- Open the installation executable, hit Next at the first prompt, then accept the Licence Agreement.
- Select the installation type and hit Next once again.
- Choose the Destination Folder and click the Next button again. We highly recommend that you keep the default location.
- This step is crucial. In the Advanced Installation Options, check the box associated with Add Anaconda to my PATH environment variable (under Advanced Options) and click Install.
- Once the installation is complete, type “conda” inside a Command Prompt. You should no longer see the “conda is not recognized as an internal or external command, operable program or batch file” error.
If this method wasn’t effective or you’re looking for a different approach that doesn’t involve reinstalling the whole Anaconda distribution, move down to the next method below.
Method 3: Adding the Conda path manually
If you don’t want to waste time on uninstalling the whole Anaconda distribution, you can update (or verify) the environment variable associated with Conda yourself. But before doing so, it’s important to find out the exact location of your Conda installation.
Follow the guide down below to discover and adjust the Conda PATH manually in Environment Variables:
- Access the start menu (bottom-left corner) and search for “anaconda prompt“. Then, click on Anaconda Prompt and wait for the program to open.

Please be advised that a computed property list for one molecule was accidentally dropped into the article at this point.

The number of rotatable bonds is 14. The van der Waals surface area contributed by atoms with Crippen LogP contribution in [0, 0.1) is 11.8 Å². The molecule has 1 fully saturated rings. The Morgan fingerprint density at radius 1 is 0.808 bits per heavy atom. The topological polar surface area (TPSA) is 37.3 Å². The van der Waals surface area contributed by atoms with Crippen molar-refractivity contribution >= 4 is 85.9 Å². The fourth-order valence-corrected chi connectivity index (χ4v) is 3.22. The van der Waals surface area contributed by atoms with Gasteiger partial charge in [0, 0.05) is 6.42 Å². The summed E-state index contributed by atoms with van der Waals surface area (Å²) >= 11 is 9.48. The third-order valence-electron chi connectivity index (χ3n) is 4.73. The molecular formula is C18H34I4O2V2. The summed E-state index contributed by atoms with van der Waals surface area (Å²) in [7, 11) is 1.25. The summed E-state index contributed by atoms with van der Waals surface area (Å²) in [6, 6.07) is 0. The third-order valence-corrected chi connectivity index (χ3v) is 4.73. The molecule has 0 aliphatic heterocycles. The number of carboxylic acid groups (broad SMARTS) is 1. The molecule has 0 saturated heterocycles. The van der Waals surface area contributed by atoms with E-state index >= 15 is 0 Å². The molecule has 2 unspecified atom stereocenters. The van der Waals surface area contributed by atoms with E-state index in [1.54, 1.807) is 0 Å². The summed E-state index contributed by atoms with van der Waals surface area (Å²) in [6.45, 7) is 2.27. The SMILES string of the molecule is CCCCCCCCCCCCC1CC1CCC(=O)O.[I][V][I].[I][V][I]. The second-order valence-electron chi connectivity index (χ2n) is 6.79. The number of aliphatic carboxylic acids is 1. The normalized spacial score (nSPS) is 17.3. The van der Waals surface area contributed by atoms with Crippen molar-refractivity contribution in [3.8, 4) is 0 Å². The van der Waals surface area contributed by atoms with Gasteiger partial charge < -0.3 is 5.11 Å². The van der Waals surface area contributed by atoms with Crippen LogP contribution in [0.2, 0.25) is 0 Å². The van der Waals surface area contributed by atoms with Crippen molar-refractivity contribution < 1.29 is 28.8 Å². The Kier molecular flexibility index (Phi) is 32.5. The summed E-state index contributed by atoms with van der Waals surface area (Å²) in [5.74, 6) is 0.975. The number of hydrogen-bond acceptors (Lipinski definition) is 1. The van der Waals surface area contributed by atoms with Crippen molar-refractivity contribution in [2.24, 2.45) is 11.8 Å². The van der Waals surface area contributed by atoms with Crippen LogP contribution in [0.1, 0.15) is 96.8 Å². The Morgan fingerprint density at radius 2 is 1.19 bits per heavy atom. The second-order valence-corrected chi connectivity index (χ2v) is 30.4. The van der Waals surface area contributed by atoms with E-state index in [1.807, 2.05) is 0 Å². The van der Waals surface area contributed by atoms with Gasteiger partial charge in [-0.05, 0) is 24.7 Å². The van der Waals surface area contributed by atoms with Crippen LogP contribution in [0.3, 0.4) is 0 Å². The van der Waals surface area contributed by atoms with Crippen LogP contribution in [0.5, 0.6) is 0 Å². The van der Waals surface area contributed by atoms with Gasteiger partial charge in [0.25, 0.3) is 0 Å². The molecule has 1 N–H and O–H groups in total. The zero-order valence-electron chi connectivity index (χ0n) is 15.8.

- Inside the Anaconda Prompt program, run the following command and press Enter to check the location of Conda:
- Copy the second location previously fetched at step 2, but exclude the executable. For example: C:\Users\madro\Anaconda3\Scripts
- Press Windows key + R to open up a Run dialog box. Then, type “sysdm.cpl” and press Enter to open up the System Properties screen.
- Inside the System Properties window, go to the Advanced tab and click on Environment Variables…
- Inside the Environment variables for *YourUser* window, select the Path variable and click the Edit button.
- Inside the Edit environment variable window, click the New button. Then, add these two locations:
Note: Keep in mind that *YourUser* is only a placeholder. Replace it with your own username. Also, if you’re using an older Anaconda version, change the version number accordingly.
Method 4: Circumventing the issue without adding Anaconda to Environment Path
If you want to avoid adding the Anaconda path to the Environment variables, you can type Conda commands without getting the “conda is not recognized as an internal or external command, operable program or batch file” error by using Command Prompt to navigate to the folder installation first.
But keep in mind that this is not very practical since you’ll have to repeat this procedure whenever you open a new Command Prompt.
If you decide to circumvent the error by adding the Anaconda path to your CMD window, here’s what you need to do:
- Press Windows key + R to open up a Run dialog box. Then, type “cmd” and press Enter to open up a Run dialog box.
- Inside the CMD window, type CD followed by the path to your Anaconda folder installation. Unless you installed Anaconda in a similar location, it’s should be something similar to :
- Run a command to test Anaconda and see if it’s functioning properly inside Command Prompt. You can use this command: